College student and business owner
Today, Ethan is a junior at Seton Hill University majoring in history with a minor in business. Last summer, at the age of 20, he and Nick became entrepreneurs when they opened Pizza Louie’s in Connellsville, PA.
The full time student said his past work in a pizza shop trained him for this unexpected opportunity. The money he saved since his first job at the age of 16 made it possible.
How does Ethan manage the demands of college and a business? “No sleep and lots of help from family members,” he said. Good time management skills he acquired through years of school and service activities help too.
“Since opening the business, my mom has been a huge supporter. Even while working her two jobs she has been there for me and my brother through everything. She has become this amazing mother who can beat all the odds. I could not have done any of this without her by my side,” he said.
Ethan said he takes pride in knowing that through Pizza Louie’s he can serve the community. “We use only the best ingredients and our generous portions can feed a family,” he said. During a recent month-long promotion, one dollar from the sale of every large pizza sold benefited the American Cancer Society. He said his plans are to support his hometown’s city projects and to aid local charities through the business as well.
“I know if my dad was still here he would be beside me cooking and he would be proud,” he said.
Goals for the future
Ethan’s future goals are big and they have one common theme – serving others.
“My father and I used to watch the History Channel. He was into politics and that got me interested too. We would talk about what is happening; why it’s happening; and what should be done. So I’m taking political and criminal justice classes. I’m working to understand law and where the political system is broken.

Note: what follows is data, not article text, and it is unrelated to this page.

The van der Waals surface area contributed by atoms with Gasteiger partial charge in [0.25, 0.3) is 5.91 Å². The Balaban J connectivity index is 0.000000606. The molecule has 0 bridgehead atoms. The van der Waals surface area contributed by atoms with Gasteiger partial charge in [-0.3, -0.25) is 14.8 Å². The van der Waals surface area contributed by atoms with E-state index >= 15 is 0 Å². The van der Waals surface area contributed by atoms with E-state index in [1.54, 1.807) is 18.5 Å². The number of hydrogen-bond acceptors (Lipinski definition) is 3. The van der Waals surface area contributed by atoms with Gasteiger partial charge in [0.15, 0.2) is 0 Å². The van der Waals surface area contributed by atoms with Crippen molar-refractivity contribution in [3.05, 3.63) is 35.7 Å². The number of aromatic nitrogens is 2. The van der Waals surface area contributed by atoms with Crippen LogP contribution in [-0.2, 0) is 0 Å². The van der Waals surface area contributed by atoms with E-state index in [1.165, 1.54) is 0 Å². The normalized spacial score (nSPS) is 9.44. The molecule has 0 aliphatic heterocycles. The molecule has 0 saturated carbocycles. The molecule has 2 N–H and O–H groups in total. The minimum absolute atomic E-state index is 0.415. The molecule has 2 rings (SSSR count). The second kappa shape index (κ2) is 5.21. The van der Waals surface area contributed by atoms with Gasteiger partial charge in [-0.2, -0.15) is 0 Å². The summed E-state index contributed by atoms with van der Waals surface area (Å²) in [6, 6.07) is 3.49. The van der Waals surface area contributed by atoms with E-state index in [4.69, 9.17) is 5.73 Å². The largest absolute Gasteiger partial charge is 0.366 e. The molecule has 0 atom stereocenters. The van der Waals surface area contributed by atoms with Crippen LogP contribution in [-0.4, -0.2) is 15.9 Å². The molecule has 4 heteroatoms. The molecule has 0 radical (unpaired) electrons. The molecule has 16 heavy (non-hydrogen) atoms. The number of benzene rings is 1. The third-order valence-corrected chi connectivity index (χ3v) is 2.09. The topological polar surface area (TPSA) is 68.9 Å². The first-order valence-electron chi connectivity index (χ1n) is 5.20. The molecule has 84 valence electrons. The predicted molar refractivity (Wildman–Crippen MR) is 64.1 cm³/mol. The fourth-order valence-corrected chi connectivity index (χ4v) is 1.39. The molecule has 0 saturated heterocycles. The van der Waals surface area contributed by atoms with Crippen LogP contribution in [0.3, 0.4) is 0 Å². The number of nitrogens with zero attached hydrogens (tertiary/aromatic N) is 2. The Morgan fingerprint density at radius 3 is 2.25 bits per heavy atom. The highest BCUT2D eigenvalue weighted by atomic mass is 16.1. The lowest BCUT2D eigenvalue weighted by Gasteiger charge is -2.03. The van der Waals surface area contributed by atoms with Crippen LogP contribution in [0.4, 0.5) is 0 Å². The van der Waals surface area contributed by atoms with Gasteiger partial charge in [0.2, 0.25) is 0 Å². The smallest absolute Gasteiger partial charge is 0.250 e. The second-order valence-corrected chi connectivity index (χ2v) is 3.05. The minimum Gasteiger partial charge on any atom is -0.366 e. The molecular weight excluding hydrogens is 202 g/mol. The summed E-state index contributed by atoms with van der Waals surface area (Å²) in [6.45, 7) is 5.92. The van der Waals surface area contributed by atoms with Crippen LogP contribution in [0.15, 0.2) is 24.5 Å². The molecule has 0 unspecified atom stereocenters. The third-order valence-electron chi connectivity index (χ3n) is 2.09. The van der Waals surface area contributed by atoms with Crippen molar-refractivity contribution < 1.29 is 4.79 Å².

Someday I hope to sit on Connellsville City Council and to run for Pennsylvania state representative. I want to hear everyone’s concerns and work together. Accepting help and ideas is what makes a good politician. In business, every decision I make has input from everyone,” he said. Ethan’s ultimate goal – one he has had since he was 11 years old – is to run for the office of President of the United States in 2032.
It’s a goal his father was aware of, but for everything else that has happened in Ethan’s life in the last few years, he said, “It was hard that he wasn’t there. I wonder, what would he think? You yearn for that ‘I’m proud of you, keep up the good work.’ That’s why I’m writing a book, “Never Give Up”.
For those left behind from suicide, they don’t understand why a loved one took their own life. The answer isn’t always there. The best we can do is to stay strong and make them proud.”
Making a difference
While doing research for a college project, Ethan said, “I discovered that for every suicide there is the potential for four more suicides in the family.”
But he said it doesn’t have to be that way. There are resources to help and we can all make a difference.
“If you see a kid who just got picked on in class, don’t laugh at them. Go up to them and ask do you want to go to the game? Do you want to do homework together? These small moves make a huge difference. A simple hello could save a life.
The person you see is going through a tough time and they are not to blame. They are in need of help – and kindness. If people thought about how the decisions they make impact others, they might make a better choice,” he said.
Never Give Up
Ethan’s goal is to have his book, “Never Give Up” finished by March, 2016 – the five year anniversary of his father’s passing. “It tells the story of my life and working through this hardship. How do you go on to be president? You do it with the support of family, friends, and the community. And you do it through faith. I pray every day.
I have learned to understand that I should not blame my dad for what for what happened, but forgive him and work every day at trying to make him proud. I hope to be able to stop someone else from making the same decision he made,” he said.
The message Ethan wants to express in the book is, “Live life the way it is or make it something worth living.” They are words he wrote and lives by.
It’s what he does to make his father proud.